- Alert users to your issues – Adding a banner on your home page, information on your help pages and notifications on any page you feel a user might need to know about your problems is a great way to maintain customer sympathy. If you are able to, be honest and explain the situation customers are more likely to still consider you when it comes to making their purchases later.
- Emails – Send out an email to your existing database of customers explaining that you are struggling under the current conditions. This will help to manage the expectations of your customers, and also allow you to alert them when items they might be interested in are back in stock or you are able to start fulfilling orders again.
- Product pages – You will still have product pages with details of the items you normally sell, so changing the status of the item to out of stock means customers know it is currently unavailable. You should also consider adding a “notify me when this item is available” option where the customer would be able to give you their email address to be updated on the availability of the item they were looking at. This will help to keep the customer in your marketing funnel and also kick start sales when you are able to operate normally again.
- Remove add to cart – For some content management systems, this is not easy, and for other inventory systems it can cause issues with reporting. A solution for those with these issues is to use Google Optimise to hide add to cart buttons. This is cost-effective and very quick to implement.
- Cancel paid ads – If you are running any kind of paid advertising through search engines, social media or other media, consider cutting these first. If you have configured your item availability with Google Merchant Centre, any item that is set to out of stock will automatically stop paid ad placement in google shopping results, but if you do not have this set up then you will have to take down any google ads individually. Cutting these costs will help you reduce your online operations spend, whilst maintaining a website so that organic traffic is not comprised.
- Update your Google My Business – Google has created a special COVID-19 Post category so you can add changes to opening hours, disruptions or temporary closures. By taking advantage of this you can quickly communicate changes to customers looking for your services when Google returns your page as a result, and manage their expectations.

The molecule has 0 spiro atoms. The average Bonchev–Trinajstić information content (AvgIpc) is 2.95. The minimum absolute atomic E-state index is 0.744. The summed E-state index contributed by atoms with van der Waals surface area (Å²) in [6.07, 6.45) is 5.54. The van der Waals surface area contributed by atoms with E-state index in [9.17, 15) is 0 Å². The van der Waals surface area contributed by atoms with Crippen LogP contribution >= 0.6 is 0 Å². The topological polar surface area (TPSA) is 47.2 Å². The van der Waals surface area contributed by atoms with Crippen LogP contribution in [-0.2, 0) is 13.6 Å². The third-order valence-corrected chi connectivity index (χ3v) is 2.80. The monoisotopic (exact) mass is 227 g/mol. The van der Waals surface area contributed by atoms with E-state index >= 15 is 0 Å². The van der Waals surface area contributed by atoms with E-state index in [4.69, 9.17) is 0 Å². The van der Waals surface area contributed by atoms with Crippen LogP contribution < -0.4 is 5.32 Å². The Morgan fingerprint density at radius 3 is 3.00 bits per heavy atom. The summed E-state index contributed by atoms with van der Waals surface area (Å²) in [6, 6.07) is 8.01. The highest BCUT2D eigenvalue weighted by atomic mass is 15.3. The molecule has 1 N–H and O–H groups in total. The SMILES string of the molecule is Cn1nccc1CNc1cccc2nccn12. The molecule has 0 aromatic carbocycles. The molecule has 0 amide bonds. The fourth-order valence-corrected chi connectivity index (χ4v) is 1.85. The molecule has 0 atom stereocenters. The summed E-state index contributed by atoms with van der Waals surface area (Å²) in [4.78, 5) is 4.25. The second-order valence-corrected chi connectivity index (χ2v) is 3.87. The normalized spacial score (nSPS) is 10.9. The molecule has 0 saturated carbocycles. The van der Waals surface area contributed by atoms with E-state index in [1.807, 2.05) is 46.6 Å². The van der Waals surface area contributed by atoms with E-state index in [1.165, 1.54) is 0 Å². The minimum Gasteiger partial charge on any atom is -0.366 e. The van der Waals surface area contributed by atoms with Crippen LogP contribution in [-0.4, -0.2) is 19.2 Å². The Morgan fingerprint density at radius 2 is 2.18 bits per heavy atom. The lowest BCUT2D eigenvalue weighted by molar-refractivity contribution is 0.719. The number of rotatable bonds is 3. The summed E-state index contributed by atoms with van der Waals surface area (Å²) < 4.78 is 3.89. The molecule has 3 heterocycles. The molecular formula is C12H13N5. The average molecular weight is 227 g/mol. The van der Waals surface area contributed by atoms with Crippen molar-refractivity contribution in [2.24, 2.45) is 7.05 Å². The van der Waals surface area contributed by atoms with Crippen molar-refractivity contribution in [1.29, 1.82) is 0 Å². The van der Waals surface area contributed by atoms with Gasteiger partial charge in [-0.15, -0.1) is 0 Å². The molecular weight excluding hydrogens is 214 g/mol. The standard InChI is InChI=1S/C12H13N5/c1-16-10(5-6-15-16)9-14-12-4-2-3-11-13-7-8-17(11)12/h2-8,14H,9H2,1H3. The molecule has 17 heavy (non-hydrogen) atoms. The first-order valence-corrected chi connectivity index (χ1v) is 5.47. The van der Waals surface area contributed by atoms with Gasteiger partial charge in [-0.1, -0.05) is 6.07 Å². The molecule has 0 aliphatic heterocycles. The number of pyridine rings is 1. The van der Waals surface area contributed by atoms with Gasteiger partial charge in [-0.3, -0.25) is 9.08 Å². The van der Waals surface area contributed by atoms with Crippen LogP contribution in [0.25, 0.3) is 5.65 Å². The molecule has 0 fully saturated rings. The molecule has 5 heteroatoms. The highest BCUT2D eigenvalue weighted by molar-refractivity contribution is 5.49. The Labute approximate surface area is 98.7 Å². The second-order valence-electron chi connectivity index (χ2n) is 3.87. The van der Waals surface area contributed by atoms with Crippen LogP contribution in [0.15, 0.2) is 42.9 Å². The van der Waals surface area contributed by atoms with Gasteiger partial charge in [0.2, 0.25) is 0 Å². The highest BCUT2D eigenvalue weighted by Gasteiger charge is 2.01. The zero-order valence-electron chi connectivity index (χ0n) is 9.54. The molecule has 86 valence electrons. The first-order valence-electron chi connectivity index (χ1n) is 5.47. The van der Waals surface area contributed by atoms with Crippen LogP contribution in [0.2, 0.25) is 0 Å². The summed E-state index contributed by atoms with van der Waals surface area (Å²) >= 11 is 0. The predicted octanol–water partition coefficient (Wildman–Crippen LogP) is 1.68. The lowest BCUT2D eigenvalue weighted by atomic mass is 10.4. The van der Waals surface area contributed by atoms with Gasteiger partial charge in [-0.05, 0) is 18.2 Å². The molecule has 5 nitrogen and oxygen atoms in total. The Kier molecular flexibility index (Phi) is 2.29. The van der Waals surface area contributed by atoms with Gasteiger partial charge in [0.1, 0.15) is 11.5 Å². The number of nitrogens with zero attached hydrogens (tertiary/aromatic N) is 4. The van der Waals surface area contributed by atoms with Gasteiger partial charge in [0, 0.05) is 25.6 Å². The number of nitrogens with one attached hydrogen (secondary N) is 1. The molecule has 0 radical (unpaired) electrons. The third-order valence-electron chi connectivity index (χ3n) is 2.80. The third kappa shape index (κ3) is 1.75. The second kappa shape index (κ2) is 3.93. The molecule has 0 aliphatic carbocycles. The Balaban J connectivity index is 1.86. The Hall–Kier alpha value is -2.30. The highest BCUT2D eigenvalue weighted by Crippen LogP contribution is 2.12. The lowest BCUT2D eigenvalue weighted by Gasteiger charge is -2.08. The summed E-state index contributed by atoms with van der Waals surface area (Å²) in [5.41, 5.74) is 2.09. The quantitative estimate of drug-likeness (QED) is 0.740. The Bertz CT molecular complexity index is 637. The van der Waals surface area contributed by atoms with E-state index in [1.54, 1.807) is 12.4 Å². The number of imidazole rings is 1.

Some more technical solutions you can implement if you are really struggling to justify keeping your website up:
- If you have to take your site down for a short period, you could change the status code of your page to 503 Service Unavailable. Make sure you add some information about why users are seeing this code return in their browser.
- If you are taking the site down for longer periods, consider creating a new landing page that keeps the 200 indexable status so that organic traffic is still coming to your website and users are informed, but you can take the majority of the website offline.
- Change the crawl time on your site – once you bring changes to the website online, increase the rate at which Google crawls your website. This helps Google to understand your new page and index it correctly.
- Virtual queues – an increased load on your server can incur significant costs from your provider, so consider putting a virtual queue to limit the number of users than can access certain parts of the site in one moment. This will help manage your operating costs, just make sure you notify users why there is a wait, so you do not lose them.
- Create pages with information about changes to operations and add the correct structured data. Schema.org have just announced that they have added new vocabulary to allow websites to identify pages with changing information during the coronavirus pandemic. You can now set the type of page to “@type:” “SpecialAnnouncement” so search engines know customers can get updates here. If you are organising an event and are changing how you are delivering your event then you can set your “eventAttendanceMode” to online, offline or mixed. Your data is also time stamped, so your most recent updates are returned in searches. If you need more information about structured data and schema, check out our information here.
Taking your website down as a gut reaction could have implications well beyond the disrupted trading period, and careful consideration around how you continue to service your customers and reduce your operating costs can help you get through the disruption.
If you’re not sure what to do considering your specific trading circumstances, then please get in touch. At Erudite we have worked with thousands of sites for over a decade, so have a good wealth of data and experience to guide your decisions.